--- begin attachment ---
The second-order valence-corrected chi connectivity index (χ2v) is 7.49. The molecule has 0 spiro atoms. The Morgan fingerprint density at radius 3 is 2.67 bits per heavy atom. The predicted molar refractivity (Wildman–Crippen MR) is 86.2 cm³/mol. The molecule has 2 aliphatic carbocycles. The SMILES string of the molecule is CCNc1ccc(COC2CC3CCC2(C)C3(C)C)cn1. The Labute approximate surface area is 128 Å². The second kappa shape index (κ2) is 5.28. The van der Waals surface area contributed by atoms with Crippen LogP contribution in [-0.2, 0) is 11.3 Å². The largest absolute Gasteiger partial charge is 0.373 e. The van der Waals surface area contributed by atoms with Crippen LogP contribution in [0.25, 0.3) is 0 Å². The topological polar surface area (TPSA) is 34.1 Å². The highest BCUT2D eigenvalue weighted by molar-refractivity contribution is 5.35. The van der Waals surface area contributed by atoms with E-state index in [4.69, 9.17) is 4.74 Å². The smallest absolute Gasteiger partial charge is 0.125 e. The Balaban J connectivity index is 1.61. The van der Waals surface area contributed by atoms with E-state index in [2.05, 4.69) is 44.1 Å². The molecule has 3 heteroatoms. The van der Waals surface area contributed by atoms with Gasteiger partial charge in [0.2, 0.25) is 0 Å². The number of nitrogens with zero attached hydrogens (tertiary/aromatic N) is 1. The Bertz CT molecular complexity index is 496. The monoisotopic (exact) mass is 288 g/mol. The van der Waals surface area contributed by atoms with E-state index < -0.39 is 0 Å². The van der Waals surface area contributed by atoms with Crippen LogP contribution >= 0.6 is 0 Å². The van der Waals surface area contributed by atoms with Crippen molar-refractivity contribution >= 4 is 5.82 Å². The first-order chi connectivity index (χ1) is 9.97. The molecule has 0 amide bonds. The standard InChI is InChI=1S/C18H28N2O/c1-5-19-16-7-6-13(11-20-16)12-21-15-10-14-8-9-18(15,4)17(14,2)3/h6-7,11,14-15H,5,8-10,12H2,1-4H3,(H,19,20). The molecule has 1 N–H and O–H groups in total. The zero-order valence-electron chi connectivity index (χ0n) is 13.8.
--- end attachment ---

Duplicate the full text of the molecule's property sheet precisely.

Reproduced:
The second-order valence-corrected chi connectivity index (χ2v) is 7.49. The molecule has 0 spiro atoms. The Morgan fingerprint density at radius 3 is 2.67 bits per heavy atom. The predicted molar refractivity (Wildman–Crippen MR) is 86.2 cm³/mol. The molecule has 2 aliphatic carbocycles. The SMILES string of the molecule is CCNc1ccc(COC2CC3CCC2(C)C3(C)C)cn1. The Labute approximate surface area is 128 Å². The second kappa shape index (κ2) is 5.28. The van der Waals surface area contributed by atoms with Crippen LogP contribution in [-0.2, 0) is 11.3 Å². The largest absolute Gasteiger partial charge is 0.373 e. The van der Waals surface area contributed by atoms with Crippen LogP contribution in [0.25, 0.3) is 0 Å². The topological polar surface area (TPSA) is 34.1 Å². The highest BCUT2D eigenvalue weighted by molar-refractivity contribution is 5.35. The van der Waals surface area contributed by atoms with E-state index in [4.69, 9.17) is 4.74 Å². The smallest absolute Gasteiger partial charge is 0.125 e. The Balaban J connectivity index is 1.61. The van der Waals surface area contributed by atoms with E-state index in [2.05, 4.69) is 44.1 Å². The molecule has 3 heteroatoms. The van der Waals surface area contributed by atoms with Gasteiger partial charge in [0.2, 0.25) is 0 Å². The number of nitrogens with zero attached hydrogens (tertiary/aromatic N) is 1. The Bertz CT molecular complexity index is 496. The monoisotopic (exact) mass is 288 g/mol. The van der Waals surface area contributed by atoms with E-state index < -0.39 is 0 Å². The van der Waals surface area contributed by atoms with Crippen LogP contribution >= 0.6 is 0 Å². The van der Waals surface area contributed by atoms with Crippen molar-refractivity contribution >= 4 is 5.82 Å². The first-order chi connectivity index (χ1) is 9.97. The molecule has 0 amide bonds. The standard InChI is InChI=1S/C18H28N2O/c1-5-19-16-7-6-13(11-20-16)12-21-15-10-14-8-9-18(15,4)17(14,2)3/h6-7,11,14-15H,5,8-10,12H2,1-4H3,(H,19,20). The molecule has 1 N–H and O–H groups in total. The zero-order valence-electron chi connectivity index (χ0n) is 13.8.